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PENCIL OF

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Originally appearing in Volume V11, Page 706 of the 1911 Encyclopedia Britannica.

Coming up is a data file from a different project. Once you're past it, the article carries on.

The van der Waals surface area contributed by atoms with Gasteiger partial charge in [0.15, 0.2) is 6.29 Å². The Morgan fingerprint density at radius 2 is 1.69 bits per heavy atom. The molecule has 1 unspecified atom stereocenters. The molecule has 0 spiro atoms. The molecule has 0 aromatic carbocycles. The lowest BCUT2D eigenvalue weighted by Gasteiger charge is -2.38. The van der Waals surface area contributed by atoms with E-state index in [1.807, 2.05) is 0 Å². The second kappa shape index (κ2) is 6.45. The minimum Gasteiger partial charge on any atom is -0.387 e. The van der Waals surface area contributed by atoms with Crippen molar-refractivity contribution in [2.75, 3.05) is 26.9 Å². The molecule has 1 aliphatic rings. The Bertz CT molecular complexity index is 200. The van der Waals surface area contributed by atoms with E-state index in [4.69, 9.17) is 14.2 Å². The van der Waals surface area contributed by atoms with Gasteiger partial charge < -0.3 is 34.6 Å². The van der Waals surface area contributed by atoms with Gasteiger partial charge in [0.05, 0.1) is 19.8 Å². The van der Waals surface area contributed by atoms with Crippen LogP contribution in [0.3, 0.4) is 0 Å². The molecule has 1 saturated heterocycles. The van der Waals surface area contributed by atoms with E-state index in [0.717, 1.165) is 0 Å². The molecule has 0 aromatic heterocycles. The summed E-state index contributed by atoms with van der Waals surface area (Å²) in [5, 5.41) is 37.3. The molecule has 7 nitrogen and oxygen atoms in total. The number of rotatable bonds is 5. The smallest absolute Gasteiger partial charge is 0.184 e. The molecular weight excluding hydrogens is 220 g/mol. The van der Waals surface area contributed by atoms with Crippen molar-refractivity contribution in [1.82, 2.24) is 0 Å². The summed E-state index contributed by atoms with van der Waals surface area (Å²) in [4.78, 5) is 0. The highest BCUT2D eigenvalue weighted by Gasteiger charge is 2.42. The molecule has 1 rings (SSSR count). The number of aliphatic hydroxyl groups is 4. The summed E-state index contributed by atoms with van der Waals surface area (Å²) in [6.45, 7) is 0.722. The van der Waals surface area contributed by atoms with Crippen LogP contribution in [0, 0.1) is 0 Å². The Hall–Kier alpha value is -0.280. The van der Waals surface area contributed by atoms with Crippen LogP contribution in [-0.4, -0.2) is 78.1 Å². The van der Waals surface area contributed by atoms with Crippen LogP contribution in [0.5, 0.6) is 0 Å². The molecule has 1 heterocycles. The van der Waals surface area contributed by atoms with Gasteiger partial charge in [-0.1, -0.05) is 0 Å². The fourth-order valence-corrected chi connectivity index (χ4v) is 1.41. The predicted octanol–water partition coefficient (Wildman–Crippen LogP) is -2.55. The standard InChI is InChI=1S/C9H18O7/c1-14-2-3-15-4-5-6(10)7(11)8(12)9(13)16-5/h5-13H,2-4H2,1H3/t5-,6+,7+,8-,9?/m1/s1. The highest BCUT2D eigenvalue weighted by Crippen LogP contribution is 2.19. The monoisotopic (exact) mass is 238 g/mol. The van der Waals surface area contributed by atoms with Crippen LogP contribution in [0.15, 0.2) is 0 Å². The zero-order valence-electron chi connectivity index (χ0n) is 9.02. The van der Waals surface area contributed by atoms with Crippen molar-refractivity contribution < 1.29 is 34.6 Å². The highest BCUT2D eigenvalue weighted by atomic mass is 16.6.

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PENCIL OF CONICS § 87. Through four points A, B, C, D in a plane, of which no three lie in a line, an infinite number of conics may be drawn, viz. through these four points and any fifth one single conic. This system of conics is called a pencil of conics. Similarly, all conics touching four fixed lines form a system such that any fifth tangent determines one and only one conic. We have here the theorems: The pairs of points in which The pairs of tangents which any line is cut by a system of can be drawn from a point to conics through four fixed points a system of conics touching four are in involution. fixed lines are in involution. We prove the first theorem only. Let ABCD (fig. 36) be the four-point, then any line t will cut two opposite sides AC, BD in the points E, E', the pair AD, BC in points F, F', and any conic of the system in M, N, and we have A(CD, MN)=B(CD, MN). If we cut these pencils by t we get (EF, MN)=(F'E', MN) or (EF, MN) = (E'F', NM). But this is, according to § 77 (7), the condition that M, N are corresponding points in the involution determined by the point pairs E, E', F, F' in which the line t cuts pairs of opposite sides of the four-point ABCD. This involution is independent of the particular conic chosen. § 88. There follow several important theorems: Through four points two, one, or no conics may be drawn which touch any given line, according as the involution determined by the given four-point on the line has real, coincident or imaginary foci. Two, one, or no conics may be drawn which touch four given lines and pass through a given point, according as the involution determined by the given four-side at the point has real, coincident or imaginary focal rays. For the conic through four points which touches a given line has its point of contact at a focus of the involution determined by the four-point on the line. As a special case we get, by taking the line at infinity: Through four points of which none is at infinity either two or no parabolas may be drawn. The problem of drawing a conic through four points and touching a given line is solved by determining the points of contact on the line, that is, by determining the foci of the involution in which the line cuts the sides of the four-point. The corresponding remark holds for the problem of drawing the conics which touch four lines and pass through a given point. corresponding which meet the plane r in the same point or in the In the first case the point of contact is said to be hyperbolic, in the same line. In this case every plane through both centres SI and S2 of the two pencils will correspond to itself. If these pencils are brought into any other position they will be projective (but not perspective). The correspondence between two projective pencils is uniquely determined, if to four rays (or planes) in the one the corresponding rays (or planes) in the other are given, provided that no three rays of either set lie in a plane. Let a, b, c, d be four rays in the one, a', b', c', d' the corresponding rays in the other pencil. We shall show that we can find for every ray e in the first a single corresponding ray e' in the second. To the axial pencil a (b, c, d ... ) formed by the planes which join a to b, c,.d ... , respectively corresponds the axial pencil a' (b', c', d' ... ), and this correspondence is determined. Hence, the plane a' e' which corresponds to the plane ae is determined. Similarly the plane b'e' may be found and both together determine the ray e'. Similarly the correspondence between two reciprocal pencils is determined if for four rays in the one the corresponding planes in the other are given. § 93. We may now combine §. Two reciprocal pencils. Each ray cuts its corresponding plane in a point, the locus of these points is,a quadric surface. 2. Two projective pencils. Each plane cuts its corresponding plane in a line, but a ray as a rule does not cut its corresponding ray. The locus of points where a ray cuts its corresponding ray is a twisted cubic. The lines where a plane cuts its corresponding plane are secants. 3. Three projective pencils. The locus of intersection of corresponding planes is a cubic surface. Of these we consider only the first two cases. § 94. If two pencils are reciprocal, then to a plane in either corresponds a line in the other, to a flat pencil an axial pencil, and so on. Every line cuts its corresponding plane in a point. If SI and S2 be the centres of the two pencils, and P be a point where a line al in the first cuts its corresponding plane a2, then the line b2 in the pencil S2 which passes through P will meet its corresponding plane t31 in P. For b2 is a line in the plane a2. The corresponding plane tai must therefore pass through the line al, hence through P. The points in which the lines in SI cut the planes corresponding to them in S2 are therefore the same as the points in which the lines in S2 cut the planes corresponding to them in Si. The locus of these points is a surface which is cut by a plane in a conic or in a line-pair and by a line in not more than two points unless it lies altogether on the surface. The surface itself is therefore called a quadric surface, or a surface of the second order. To prove this we consider any line p in space. The flat pencil in SI which lies in the plane drawn through p and the corresponding axial pencil in S2 determine on p two projective rows, and those points in these which coincide with their corresponding points lie on the surface. But there exist only two, or one, or no such points, unless every point coincides with its corresponding point. In the latter case the line lies altogether on the surface. This proves also that a plane cuts the surface in a curve of the second order, as no line can have more than two points in common with it. To show that this is a curve of the same kind as those considered before, we have to show that it can be generated by projective flat pencils. We prove first that this is true for any plane through the centre of one of the pencils, and afterwards that every point on the surface may be taken as the centre of such pencil. Let then a1 be a plane through Si. To the flat pencil in SI which it contains corresponds in S2 a projective axial pencil with axis a2 and this cuts a1 in a second flat pencil. These two flat pencils in a1 are projective, and, in general, neither concentric nor perspective. They generate therefore a conic. But if the line ¢2 passes through SI the pencils will have SI as common centre, and may therefore have two, or one, or no lines united with their corresponding lines. The section of the surface by the plane al will be accordingly a line-pair or a single line, or else the plane al will have only the point SI in common with the surface. Every line lI through SI cuts the surface in two points, viz. first in SI and then at the point where it cuts its corresponding plane. If now the corresponding plane passes through SI, as in the case just considered, then the two points where lI cuts the surface coincide at Si, and the line is called a tangent to the surface with SI as point of contact. Hence if 11 be a tangent, it lies in that plane r1 which corresponds to the line S2S1 as a line in the pencil S2. The section of this plane has just been considered. It follows that , All tangents to quadric surface at the centre of one of the reciprocal pencils lie in a plane which is called the tangent plane to the surface at that point as point of contact. To the line joining the centres of the two pencils as a line in one corresponds in the other the tangent plane at its centre. The tangent plane to a quadric surface either cuts the surface in two lines, or it has only a single line, or else only a single point in common with the surface. X". 23 second parabolic, in the third elliptic. § 95. It remains to be proved that every point S on the surface may be taken as centre of one of the pencils which generate the surface. Let S be any point on the surface I' generated by the reciprocal pencils Si and S2. We have to establish a reciprocal correspondence between the pencils S and SI, so that the surface generated by them is identical with 4h. To do this we draw two planes a1 and /3i through Si, cutting the surface 4, in two conics .which we also denote by al and t31. These conics meet at SI, and at some other point T where the line of intersection of al and t31 cuts the surface. In the pencil S we draw some plane a which passes through T, but not through SI or S2. It will cut the two conics first at T, and therefore each at some other point which we call A and B respectively. These we join to S by lines a and b, and now establish the required correspondence between the pencils SI and S as follows:—To SIT shall correspond the plane a, to the plane al the line a, and to $1 the line b, hence to the flat pencil in al the axial pencil a. These pencils are made projective by aid of the conic in al. In the same manner the flat pencil in hi is made projective to the axial pencil b by aid of the conic in RI, corresponding elements being those which meet on the conic. This determines the correspondence, for we know for more than four rays in SI the corresponding planes in S. The two pencils S and SI thus made reciprocal generate a quadric surface which passes through the point S and through the two conics al and F31. The two surfaces ,1, and have therefore the points S and SI and the conics at and hi in common. To show that they are identical, we draw a plane through S and S2, cutting each of the conics al and RI in two points, which will always be possible. This plane cuts 4' and 43' in two conics which have the point S and the points where it cuts al and. t31 in common, that is five points in all. The conics therefore coincide. This proves that all those points P on lie on di which have the property that the plane SS2P cuts the conics a1, /31 in two points each. If the plane SS2P has not this property, then we draw a plane SSIP. This cuts each surface in a conic, and these conics have in common the points S, SI, one point on each of the conics al, 0'1, and one point on one of the conics through S and S2 which lie on both surfaces, hence five points. They are therefore coincident, and our theorem is proved. § 96. The following propositions follow: A quadric surface has at every point a tangent plane. Every plane section of a quadric surface is a conic or a line-pair. Every line which has three points in common with a quadric surface lies on the surface. Every conic which has five points in common with a quadric surface lies on the surface. Through two conics which lie in different planes, but have two points in common, and through one external point always one quadric surface may be drawn. § 97. Every plane which cuts a quadric surface in a line-pair is a tangent plane. For every line in this plane through the centre of the line-pair (the point of intersection of the two lines) cuts the surface in two coincident points and is therefore a tangent to the surface, the centre of the line-pair being the point of contact. If a quadric surface contains a line, then every plane through this line cuts the surface in a line-pair (or in two coincident lines). For this plane cannot cut the surface in a conic. Hence If a quadric surface contains one line p then it contains an infinite number of lines, and through every point Q on the surface, one line q can be drawn which cuts p. For the plane through the point Q and the line p cuts the surface in a line-pair which must pass through Q and of which p is one line. No two such lines q on the surface can meet. For as both meet p their plane would contain p and therefore cut the surface in a triangle. Every line which cuts three lines q will be on the surface; for it has three points in common with it. Hence the quadric surfaces which contain lines are the same as the ruled quadric surfaces considered in §§ 89-93, but with one important exception. In the last investigation we have left out of consideration the possibility of a plane having only one line (two coincident lines) in common with a quadric surface. § 98. To investigate this case we suppose first that there is one point A on the surface through which two different lines a, b can be drawn, which lie altogether on the surface. If P is any other point on the surface which lies neither on a nor b, then the plane through P and a will cut the surface in a second °line a' which passes through P and which cuts a. Similarly there is a line b' through P which cuts b. These two lines a' and b' may coincide, but then they must coincide with PA. If this happens for one point P, it happens for every other point Q. For if two different lines could be drawn through Q, then by the same reasoning the line PQ would be altogether on the surface, hence two lines would be drawn through P against the assumption. From this follows: If there is one point on a quadric surface through which one, but only one, line can be drawn on the surface, then through every point one line II can be drawn, and all these lines meet in a point. The surface is a cone of the second order. If through one point on a quadric surface, two, and only two, lines can be drawn on the surface, then through every point two lines may be drawn, and the surface is a ruled quadric surface. If through one point on a quadric surface no line on the surface can be drawn, then the surface contains no lines. Using the definitions at the end of § 95, we may also say: On a quadric surface the points are all hyperbolic, or all parabolic, or all elliptic. As an example of a quadric surface with elliptical points, we mention the sphere which may be generated by two reciprocal pencils, where to each line in one corresponds the plane perpendicular to it in the other. § 99. Poles and Polar Planes.—The theory of poles and polars with regard to a conic is easily extended to quadric surfaces. Let P be a point in space not on the surface, which we suppose not to be a cone. On every line through P which cuts the surface in two points we determine the harmonic conjugate Q of P with regard to the points of intersection. Through one of these lines we draw two planes a and S. The locus of the points Q in a is a line a, the polar of P with regard to the conic in which a cuts the surface. Similarly the locus of points Q in $ is a line b. This cuts a, because the line of intersection of a and f contains but one point Q. The locus of all points Q therefore is a plane. This plane is called the polar plane of the point P, with regard to the quadric surface. If P lies on the surface we take the tangent plane of P as its polar. The following propositions hold: I. Every point has a polar plane, which is constructed by drawing the polars of the point with regard to the conics in which two planes through the point cut the surface. 2. If Q is a point in the polar of P, then P is a point in the polar of Q, because this is true with regard to the conic in which a plane through PQ cuts the surface. 3. Every plane is the polar plane of one point, which is called the Pole of the plane. The pole to a plane is found by constructing the polar planes of three points in the plane. Their intersection will be the pole. 4. The points in which the polar plane of P cuts the surface are points of contact of tangents drawn from P to the surface, as is easily seen. Hence: 5. The tangents drawn from a point P to a quadric surface form a cone of the second order, for the polar plane of P cuts it in a conic. 6. cIf the pole describes a line a, its polar plane will turn about another line a', as follows from 2. These lines a and a' are said to be onjugate with regard to the surface. too. The pole of the line at infinity is called the centre of the surface. If it lies at the infinity, the plane at infinity is a tangent plane, and the surface is called a paraboloid. The polar plane to any point at infinity passes through the centre, and is called a diametrical plane. A line through the centre is called a diameter. It is bisected at the centre. The line conjugate to it lies at infinity. If a point moves along a diameter its polar plane turns about the conjugate line at infinity; that is, it moves parallel to itself, its centre moving on the first line. The middle points of parallel chords lie in a plane, viz. in the polar plane of the point at infinity through which the chords are drawn. The centres of parallel sections lie in a diameter which is a line conjugate to the line at infinity in which the planes meet.